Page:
The Magic Paddleboard

It’s time I got back into writing mode. To my followers reading this, thanks for sticking with me. To new readers, thanks for taking time to look at my Blog.

Last quarter I had the pleasure of interviewing Jerry Katz for my narrative writing class. Our final project required us to write a lengthy narrative (12-19 pages) and become storytellers. Over a period of several weeks I got to know Jerry, a man who lives life “actively.” He surfs, hang glides, rides bikes and gives tours at the LA Arboretum. He’s lived in Southern California all his life. While I was deciding on an appropriate angle for the story, he invited me out to one of his beginner stand up paddle boarding (sup) tours at OEX Sunset Beach. He helps the owner of the place run a Meetup group.

His friends pay $10 for board rental and then he teaches them for free.

On May 11 I went out for my first paddle boarding lesson. My friend Jazmin came too. Jerry wanted me to write about it in my piece, so the night before I prepared mentally for potential difficulties–I’d leave the reporter’s notebook and the camera behind. I hoped my short-term memory would carry me through. It was all in the details, details, details.

I felt so free out on the water. I sped ahead and was the leader of the group at one point. And I had plenty of time to think about how I was living. Clearly, I needed to try new things more often. Didn’t know I’d really like doing any particular sport, and here I was getting a “high” off of stand up paddling! We were paddle boarding in Huntington Harbor, so we weren’t out in open ocean water. The water was still, except for the Duffys and other boats passing through. Kayakers came in packs.

Jerry’s instructions were clear and I remembered most of what he said. I kept track of easy landmarks–a boat, a shoal marker, the Pacific Coast Highway bridge. The feel of the board was odd at first, but once I started paddling in smooth strokes I didn’t think so much about it.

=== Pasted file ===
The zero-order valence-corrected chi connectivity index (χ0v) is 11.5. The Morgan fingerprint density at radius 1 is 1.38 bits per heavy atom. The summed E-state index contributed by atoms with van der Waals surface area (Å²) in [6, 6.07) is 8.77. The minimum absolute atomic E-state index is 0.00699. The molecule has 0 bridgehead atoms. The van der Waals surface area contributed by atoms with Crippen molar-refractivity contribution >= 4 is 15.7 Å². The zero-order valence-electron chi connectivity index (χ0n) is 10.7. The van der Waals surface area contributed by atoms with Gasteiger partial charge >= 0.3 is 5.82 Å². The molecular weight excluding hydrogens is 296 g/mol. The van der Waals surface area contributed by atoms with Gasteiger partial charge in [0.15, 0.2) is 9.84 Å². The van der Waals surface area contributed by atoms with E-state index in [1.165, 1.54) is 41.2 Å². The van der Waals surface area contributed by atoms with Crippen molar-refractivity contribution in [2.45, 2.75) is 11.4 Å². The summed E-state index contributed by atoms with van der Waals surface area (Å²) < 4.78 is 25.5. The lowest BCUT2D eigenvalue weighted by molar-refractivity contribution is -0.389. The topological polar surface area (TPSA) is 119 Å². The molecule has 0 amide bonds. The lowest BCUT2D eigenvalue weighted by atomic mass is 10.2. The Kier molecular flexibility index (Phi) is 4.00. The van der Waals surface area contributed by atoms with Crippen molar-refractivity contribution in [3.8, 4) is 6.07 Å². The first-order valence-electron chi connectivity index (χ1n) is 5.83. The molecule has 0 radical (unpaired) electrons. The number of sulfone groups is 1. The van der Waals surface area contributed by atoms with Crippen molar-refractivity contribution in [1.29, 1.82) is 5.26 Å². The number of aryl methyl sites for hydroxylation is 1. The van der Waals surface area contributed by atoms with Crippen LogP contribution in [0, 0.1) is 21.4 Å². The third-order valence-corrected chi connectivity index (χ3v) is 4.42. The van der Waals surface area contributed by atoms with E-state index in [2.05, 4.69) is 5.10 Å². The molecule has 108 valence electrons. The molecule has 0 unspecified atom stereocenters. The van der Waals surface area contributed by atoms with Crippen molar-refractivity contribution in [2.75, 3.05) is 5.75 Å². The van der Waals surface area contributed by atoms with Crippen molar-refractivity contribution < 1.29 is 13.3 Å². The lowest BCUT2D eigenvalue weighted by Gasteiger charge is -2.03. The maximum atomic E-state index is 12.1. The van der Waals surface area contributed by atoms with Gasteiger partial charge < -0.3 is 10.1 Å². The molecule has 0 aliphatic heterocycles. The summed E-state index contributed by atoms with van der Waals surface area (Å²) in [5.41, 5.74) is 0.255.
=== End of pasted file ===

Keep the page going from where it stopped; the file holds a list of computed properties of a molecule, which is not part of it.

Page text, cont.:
Two hours later we made it back to the shore.

Was it really over?

For that day, yes.

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But I came back to see Jerry in July. Paddle boarding didn’t feel weird at all this time–I hopped on and enjoyed touring with about 20 other people, including my friends Linda and Diana.

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The realization that I had fallen in love with paddle boarding right from the start led me to learn how to cook, knit and crochet. I also like spending as much time as I can outdoors. I went on a short hike with my dad and braved the snow, wind and the rain. Now I bike ride for fun.

In my next post I am going to share my narrative piece about Jerry. I recently submitted the piece for an online literary magazine that features writers from my school. Longform writing is getting more popular these days, and WordPress is a great and easy place to post.

Jerry is just an awesome guy. He treats people well. I thank him for helping me work on my storytelling skills and opening my eyes to the wonderful world of paddle boarding.

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4 thoughts on “The Magic Paddleboard”

    1. Thanks. Since I started my Blog during sophomore year, it is often tagged in my posts. I’ll be starting junior year shortly. Feels like just yesterday I was at orientation.

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